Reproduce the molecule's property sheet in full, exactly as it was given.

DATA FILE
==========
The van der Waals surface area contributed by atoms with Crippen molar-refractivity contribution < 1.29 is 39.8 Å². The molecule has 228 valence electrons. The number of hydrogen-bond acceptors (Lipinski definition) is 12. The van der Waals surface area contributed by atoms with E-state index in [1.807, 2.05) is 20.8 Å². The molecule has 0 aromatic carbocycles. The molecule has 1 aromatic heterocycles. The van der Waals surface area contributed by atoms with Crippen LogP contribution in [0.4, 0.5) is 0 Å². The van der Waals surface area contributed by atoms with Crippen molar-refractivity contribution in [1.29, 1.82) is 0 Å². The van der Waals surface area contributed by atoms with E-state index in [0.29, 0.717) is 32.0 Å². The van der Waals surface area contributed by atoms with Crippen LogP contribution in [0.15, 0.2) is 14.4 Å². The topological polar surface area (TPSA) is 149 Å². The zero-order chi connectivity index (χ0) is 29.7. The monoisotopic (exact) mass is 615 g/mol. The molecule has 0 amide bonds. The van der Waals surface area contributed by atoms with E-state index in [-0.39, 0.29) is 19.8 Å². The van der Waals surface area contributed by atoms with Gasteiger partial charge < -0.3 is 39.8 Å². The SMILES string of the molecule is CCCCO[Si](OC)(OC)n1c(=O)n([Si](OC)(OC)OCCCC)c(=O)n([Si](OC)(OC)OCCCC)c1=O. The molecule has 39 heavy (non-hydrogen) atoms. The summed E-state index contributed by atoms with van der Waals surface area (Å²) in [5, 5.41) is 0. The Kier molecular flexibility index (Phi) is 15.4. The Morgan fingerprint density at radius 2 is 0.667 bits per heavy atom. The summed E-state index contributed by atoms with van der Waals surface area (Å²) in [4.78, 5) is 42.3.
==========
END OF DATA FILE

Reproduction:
The van der Waals surface area contributed by atoms with Crippen molar-refractivity contribution < 1.29 is 39.8 Å². The molecule has 228 valence electrons. The number of hydrogen-bond acceptors (Lipinski definition) is 12. The van der Waals surface area contributed by atoms with E-state index in [1.807, 2.05) is 20.8 Å². The molecule has 0 aromatic carbocycles. The molecule has 1 aromatic heterocycles. The van der Waals surface area contributed by atoms with Crippen LogP contribution in [0.4, 0.5) is 0 Å². The van der Waals surface area contributed by atoms with Crippen molar-refractivity contribution in [1.29, 1.82) is 0 Å². The van der Waals surface area contributed by atoms with E-state index in [0.29, 0.717) is 32.0 Å². The van der Waals surface area contributed by atoms with Crippen LogP contribution in [0.15, 0.2) is 14.4 Å². The topological polar surface area (TPSA) is 149 Å². The zero-order chi connectivity index (χ0) is 29.7. The monoisotopic (exact) mass is 615 g/mol. The molecule has 0 amide bonds. The van der Waals surface area contributed by atoms with E-state index in [-0.39, 0.29) is 19.8 Å². The van der Waals surface area contributed by atoms with Gasteiger partial charge < -0.3 is 39.8 Å². The SMILES string of the molecule is CCCCO[Si](OC)(OC)n1c(=O)n([Si](OC)(OC)OCCCC)c(=O)n([Si](OC)(OC)OCCCC)c1=O. The molecule has 39 heavy (non-hydrogen) atoms. The summed E-state index contributed by atoms with van der Waals surface area (Å²) in [5, 5.41) is 0. The Kier molecular flexibility index (Phi) is 15.4. The Morgan fingerprint density at radius 2 is 0.667 bits per heavy atom. The summed E-state index contributed by atoms with van der Waals surface area (Å²) in [4.78, 5) is 42.3.